Chapter 3 : Witch Hunts
When James became King of England upon the death of Elizabeth I in March 1603, he found his new subjects were far more sceptical about the existence of witches than those in Scotland. They soon changed their minds. Eager to ingratiate themselves with their new king, they scrabbled to convince him that they were every bit as concerned to eradicate witches from his new kingdom as he was.
There was a sudden rise in witchcraft trials, inspired by James's new Witchcraft Act, passed a year after his accession, which introduced far more severe penalties for witchcraft in all its forms. Even Shakespeare got in on the act. He penned his famous 'witch play', Macbeth, to curry favour with James, and ensured that he made it shorter than his other plays because he knew the king had little patience for the theatre.
Among the most notorious cases of James's reign were the Pendle trials of 1612, which resulted in ten people (including three generations of the same family) being hanged for witchcraft. In an even more controversial case seven years later, Joan Flower and her two daughters were hanged for bewitching to death the sons of the Earl of Rutland, a favourite of the king.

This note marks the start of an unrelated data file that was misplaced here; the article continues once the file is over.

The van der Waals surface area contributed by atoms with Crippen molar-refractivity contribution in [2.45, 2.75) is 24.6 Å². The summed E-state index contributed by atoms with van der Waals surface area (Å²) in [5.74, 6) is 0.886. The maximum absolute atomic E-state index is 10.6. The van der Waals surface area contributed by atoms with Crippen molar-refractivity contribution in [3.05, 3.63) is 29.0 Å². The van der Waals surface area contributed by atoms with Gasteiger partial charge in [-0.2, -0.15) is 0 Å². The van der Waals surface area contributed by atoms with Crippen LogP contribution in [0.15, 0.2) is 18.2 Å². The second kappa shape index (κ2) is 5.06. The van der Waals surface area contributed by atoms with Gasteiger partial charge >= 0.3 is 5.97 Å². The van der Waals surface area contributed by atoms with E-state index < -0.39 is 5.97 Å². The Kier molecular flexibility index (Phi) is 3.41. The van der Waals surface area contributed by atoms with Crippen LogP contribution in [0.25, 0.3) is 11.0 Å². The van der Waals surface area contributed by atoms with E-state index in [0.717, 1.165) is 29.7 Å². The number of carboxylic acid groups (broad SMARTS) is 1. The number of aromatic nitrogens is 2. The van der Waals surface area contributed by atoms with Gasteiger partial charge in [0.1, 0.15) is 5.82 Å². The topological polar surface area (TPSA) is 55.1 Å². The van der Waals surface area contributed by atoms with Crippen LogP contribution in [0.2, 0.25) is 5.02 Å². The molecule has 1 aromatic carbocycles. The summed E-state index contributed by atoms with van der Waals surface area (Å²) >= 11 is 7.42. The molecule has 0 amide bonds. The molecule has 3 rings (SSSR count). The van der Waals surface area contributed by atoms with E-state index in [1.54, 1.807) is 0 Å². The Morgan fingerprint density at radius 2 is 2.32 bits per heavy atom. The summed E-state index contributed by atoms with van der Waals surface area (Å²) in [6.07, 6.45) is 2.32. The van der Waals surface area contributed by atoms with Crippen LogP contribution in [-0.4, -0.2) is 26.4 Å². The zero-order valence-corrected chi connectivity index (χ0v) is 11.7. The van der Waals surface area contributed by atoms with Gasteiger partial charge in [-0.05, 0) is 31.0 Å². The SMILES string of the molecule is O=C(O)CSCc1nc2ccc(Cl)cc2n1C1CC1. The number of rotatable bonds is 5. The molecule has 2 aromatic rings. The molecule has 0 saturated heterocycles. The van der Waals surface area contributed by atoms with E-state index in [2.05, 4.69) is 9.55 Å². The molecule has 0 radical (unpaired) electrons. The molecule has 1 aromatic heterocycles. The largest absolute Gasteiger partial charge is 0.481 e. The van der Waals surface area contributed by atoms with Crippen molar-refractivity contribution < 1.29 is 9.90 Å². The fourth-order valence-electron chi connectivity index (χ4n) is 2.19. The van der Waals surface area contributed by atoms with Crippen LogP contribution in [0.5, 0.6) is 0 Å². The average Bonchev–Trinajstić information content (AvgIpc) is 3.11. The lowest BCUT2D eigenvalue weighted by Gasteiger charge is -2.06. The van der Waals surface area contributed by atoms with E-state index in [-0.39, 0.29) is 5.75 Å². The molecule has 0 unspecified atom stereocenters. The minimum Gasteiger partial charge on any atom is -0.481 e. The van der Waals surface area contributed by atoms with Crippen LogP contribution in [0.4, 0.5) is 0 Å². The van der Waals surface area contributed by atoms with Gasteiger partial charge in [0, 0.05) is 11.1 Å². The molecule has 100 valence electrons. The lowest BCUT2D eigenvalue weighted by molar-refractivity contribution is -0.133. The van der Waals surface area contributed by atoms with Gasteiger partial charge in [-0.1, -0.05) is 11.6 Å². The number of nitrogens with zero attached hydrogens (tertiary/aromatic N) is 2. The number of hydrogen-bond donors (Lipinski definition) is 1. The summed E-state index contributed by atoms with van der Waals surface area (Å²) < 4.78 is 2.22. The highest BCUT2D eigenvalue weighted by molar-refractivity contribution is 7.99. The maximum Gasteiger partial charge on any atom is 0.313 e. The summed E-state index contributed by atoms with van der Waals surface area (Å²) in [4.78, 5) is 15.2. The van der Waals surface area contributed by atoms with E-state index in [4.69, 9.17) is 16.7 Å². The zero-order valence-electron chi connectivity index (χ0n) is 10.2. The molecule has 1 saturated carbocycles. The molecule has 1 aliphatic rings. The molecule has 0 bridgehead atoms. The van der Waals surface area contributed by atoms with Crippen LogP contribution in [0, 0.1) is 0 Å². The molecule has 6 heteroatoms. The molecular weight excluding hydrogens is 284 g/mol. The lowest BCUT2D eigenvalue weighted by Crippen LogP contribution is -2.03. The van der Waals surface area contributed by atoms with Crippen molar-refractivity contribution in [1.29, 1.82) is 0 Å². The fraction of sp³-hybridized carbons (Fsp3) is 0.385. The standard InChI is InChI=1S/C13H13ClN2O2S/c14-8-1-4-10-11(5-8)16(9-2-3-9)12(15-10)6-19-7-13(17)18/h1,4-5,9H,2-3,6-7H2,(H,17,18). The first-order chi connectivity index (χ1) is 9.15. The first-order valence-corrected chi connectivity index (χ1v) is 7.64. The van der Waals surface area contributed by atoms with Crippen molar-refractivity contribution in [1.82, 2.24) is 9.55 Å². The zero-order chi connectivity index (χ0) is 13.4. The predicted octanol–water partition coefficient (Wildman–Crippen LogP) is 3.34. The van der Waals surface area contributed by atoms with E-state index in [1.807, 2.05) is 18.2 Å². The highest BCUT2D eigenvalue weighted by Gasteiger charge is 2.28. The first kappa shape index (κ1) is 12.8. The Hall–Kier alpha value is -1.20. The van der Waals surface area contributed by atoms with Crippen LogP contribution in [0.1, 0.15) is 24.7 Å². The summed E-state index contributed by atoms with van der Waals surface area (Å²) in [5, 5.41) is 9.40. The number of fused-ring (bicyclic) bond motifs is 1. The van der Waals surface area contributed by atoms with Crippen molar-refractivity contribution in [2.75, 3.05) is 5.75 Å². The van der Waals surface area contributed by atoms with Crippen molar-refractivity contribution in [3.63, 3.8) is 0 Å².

But by then, King James had started to lose interest in the so-called 'witch craze'. It was said that by the time of his death in 1625, he was 'more interested in deer hunting than witch hunting'. The country followed suit, and early in the reign of his son Charles I the witch hunts seemed set to be consigned to history. But they would return with a vengeance during the turmoil of the Civil War. James, it seems, had unleashed a terrible force that would blight society for many years to come.
Tracy Borman's Witches: James I and the English Witch Hunts was published by Vintage in October 2014.
Listen to our interview with Renaissance English History Podcast on James VI & I here